14th February 2014
On 23 January 2014 the Court of Appeal accepted the arguments of Walker Morris’ client, Bank of Scotland plc (Bank), in the first reported case to analyse the proper content of and protection provided by a unilateral notice registered in the Charges Register to a property.
On 10 March 2005 Mr S bought a flat (Property) on a long lease from a development company. On the same day Mr S assigned the lease to Ms J, but her title was not registered until much later. She purchased the Property with the benefit of a mortgage provided by the Bank which took a charge over the Property, also dated 10 March. Mr S used the mortgage monies to pay for his purchase of the Property from the development company. The Bank was, therefore, subrogated to the developer’s unpaid vendor’s lien. On the same day, Mr S purportedly granted a company, Wingfield Financial Heritage Limited (Wingfield) another charge over the Property intended to secure a personal guarantee for another individual.
The completion solicitors failed to register Ms J as proprietor or the Bank’s mortgage at the Land Registry. Accordingly, on 4 July 2006 the Bank registered a unilateral notice against the Charges Register to the Property. It read, “in respect of a mortgage dated 10 March 2005 in favour of Bank of Scotland.” The Bank was, however, able to register its charge in February 2011 when Ms J was registered as proprietor of the Property. Prior to that, however, in April 2010, Wingfield registered its charge against the Property.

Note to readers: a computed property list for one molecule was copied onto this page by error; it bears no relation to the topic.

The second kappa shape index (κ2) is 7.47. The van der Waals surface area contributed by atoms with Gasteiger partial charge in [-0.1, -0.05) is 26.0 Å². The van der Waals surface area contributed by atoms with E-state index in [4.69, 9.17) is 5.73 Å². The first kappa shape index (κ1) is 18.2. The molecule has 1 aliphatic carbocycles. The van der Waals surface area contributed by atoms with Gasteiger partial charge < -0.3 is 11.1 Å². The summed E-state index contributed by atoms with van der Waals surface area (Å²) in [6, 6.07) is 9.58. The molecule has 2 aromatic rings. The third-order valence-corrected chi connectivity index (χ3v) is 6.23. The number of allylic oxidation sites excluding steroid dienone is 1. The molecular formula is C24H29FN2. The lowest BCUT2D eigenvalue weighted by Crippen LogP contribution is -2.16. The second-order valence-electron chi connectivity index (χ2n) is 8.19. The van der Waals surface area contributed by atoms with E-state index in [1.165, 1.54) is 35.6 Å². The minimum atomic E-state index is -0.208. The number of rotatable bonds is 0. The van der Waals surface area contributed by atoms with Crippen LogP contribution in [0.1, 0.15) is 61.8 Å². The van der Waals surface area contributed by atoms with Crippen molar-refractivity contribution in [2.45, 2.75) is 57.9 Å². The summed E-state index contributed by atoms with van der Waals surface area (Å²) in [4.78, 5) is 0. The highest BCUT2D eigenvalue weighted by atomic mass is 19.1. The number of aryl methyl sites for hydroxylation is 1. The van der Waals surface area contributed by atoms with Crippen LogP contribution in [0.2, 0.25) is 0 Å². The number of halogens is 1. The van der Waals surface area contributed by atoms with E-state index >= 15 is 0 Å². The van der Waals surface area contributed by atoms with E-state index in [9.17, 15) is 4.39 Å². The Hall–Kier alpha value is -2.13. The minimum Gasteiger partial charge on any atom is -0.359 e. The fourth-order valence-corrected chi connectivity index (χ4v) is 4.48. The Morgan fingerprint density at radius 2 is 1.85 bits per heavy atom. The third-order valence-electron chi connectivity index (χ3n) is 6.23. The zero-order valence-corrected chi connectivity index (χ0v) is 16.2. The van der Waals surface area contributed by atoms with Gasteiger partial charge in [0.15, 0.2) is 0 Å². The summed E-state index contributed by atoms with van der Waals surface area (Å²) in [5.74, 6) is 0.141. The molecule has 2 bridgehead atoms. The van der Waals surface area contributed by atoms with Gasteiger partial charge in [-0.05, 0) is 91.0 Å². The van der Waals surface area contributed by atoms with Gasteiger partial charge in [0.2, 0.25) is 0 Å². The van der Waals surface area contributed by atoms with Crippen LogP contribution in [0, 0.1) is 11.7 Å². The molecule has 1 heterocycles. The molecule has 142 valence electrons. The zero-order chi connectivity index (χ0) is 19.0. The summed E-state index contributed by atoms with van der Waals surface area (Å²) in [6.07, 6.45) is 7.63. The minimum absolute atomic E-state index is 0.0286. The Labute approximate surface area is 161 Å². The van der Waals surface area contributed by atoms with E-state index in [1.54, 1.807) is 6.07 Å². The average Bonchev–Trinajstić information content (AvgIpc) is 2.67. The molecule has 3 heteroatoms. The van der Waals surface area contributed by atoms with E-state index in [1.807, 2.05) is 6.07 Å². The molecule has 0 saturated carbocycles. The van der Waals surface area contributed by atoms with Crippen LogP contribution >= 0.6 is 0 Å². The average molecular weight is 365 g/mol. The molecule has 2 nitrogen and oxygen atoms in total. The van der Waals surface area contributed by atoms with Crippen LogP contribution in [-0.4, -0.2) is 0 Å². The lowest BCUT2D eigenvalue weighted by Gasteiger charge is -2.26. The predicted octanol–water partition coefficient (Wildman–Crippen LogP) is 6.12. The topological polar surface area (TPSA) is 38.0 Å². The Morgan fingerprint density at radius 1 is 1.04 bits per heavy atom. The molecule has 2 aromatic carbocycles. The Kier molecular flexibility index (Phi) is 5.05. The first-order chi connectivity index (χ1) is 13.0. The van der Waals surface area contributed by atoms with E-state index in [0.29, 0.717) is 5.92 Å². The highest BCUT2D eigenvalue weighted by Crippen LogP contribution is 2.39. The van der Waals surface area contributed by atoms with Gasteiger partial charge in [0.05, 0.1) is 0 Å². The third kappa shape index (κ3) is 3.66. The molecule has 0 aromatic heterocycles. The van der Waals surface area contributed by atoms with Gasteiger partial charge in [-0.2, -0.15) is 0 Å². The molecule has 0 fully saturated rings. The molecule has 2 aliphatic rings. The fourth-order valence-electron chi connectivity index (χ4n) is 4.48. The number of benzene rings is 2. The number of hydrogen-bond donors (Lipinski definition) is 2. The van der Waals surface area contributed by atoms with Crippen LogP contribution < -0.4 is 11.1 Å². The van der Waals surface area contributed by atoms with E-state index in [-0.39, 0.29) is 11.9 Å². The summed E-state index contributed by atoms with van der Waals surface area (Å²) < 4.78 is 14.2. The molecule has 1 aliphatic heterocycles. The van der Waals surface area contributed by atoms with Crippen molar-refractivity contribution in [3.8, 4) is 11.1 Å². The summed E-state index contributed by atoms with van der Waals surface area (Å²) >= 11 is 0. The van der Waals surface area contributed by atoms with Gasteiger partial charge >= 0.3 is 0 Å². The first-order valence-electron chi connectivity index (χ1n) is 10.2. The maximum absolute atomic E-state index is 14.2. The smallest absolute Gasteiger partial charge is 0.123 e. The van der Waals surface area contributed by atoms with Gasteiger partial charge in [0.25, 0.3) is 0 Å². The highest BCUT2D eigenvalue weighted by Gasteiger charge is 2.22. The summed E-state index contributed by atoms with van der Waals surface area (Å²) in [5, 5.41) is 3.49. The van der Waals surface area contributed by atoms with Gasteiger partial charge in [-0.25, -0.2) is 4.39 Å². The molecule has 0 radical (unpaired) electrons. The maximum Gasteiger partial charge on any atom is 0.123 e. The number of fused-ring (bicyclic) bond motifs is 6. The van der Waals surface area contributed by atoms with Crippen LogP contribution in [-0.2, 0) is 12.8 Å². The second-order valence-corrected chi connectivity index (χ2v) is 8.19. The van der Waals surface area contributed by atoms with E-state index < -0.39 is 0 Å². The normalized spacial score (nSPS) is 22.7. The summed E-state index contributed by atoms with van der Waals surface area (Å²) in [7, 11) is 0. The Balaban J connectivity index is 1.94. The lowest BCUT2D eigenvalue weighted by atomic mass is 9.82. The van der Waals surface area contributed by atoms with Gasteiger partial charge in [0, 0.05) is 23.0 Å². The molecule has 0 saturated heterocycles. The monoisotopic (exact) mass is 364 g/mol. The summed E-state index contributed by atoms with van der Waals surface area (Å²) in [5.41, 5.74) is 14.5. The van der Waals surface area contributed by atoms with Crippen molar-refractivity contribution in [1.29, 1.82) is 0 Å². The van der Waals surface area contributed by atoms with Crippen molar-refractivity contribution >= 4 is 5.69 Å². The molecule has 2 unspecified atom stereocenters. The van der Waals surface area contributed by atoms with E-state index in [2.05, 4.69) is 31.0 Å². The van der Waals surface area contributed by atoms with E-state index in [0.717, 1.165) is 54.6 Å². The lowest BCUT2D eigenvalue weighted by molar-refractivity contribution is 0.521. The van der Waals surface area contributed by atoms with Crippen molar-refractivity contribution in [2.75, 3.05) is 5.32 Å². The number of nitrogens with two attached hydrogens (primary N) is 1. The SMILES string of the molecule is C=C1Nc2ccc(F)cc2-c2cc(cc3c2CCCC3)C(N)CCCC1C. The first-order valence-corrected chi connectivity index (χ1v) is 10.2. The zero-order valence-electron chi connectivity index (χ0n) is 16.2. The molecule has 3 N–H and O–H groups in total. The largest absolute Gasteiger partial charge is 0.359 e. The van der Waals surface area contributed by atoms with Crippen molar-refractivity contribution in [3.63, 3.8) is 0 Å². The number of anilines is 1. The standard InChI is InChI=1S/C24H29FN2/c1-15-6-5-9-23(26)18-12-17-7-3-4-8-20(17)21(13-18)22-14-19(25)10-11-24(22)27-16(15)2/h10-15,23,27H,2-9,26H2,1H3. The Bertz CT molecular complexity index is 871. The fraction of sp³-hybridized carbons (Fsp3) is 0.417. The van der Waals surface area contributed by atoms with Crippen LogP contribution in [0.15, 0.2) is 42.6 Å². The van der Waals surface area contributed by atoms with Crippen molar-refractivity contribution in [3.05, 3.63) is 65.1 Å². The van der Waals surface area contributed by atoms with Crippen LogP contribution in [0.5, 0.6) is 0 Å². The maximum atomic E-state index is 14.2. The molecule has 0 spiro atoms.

In April 2011, and unbeknown to the Bank, Wingfield gained possession of the Property and sold it as mortgagee to Mr L (who was also a director of Wingfield). Later that year, the Bank brought possession proceedings against Ms J for mortgage arrears. She defended those proceedings, denying that she had executed the Bank’s mortgage or any contract to purchase the Property. She did not, however, dispute the Bank’s claim to possession. Mr L was joined as a defendant to those proceedings. His defence was that Wingfield’s legal charge took priority as it had been registered before the Bank’s legal charge. He argued that prior to its registration, the Bank’s unilateral notice amounted to an equitable interest only, which could not take priority. He therefore had taken a clear title when he bought the Property and the Bank’s loan was unsecured.
The Court dismissed Mr L’s arguments and ruled in favour of the Bank at first instance and on appeal. It held that the unilateral notice was effective to secure the priority of its subrogated right to rely on the unpaid vendor’s lien. The unilateral notice operated to put Mr L on notice that the Bank had or claimed to have a prior interest in the Property. Public policy dictated that such notice should be given a wide construction, particularly as all the Bank’s rights derived in any event from the mortgage deed.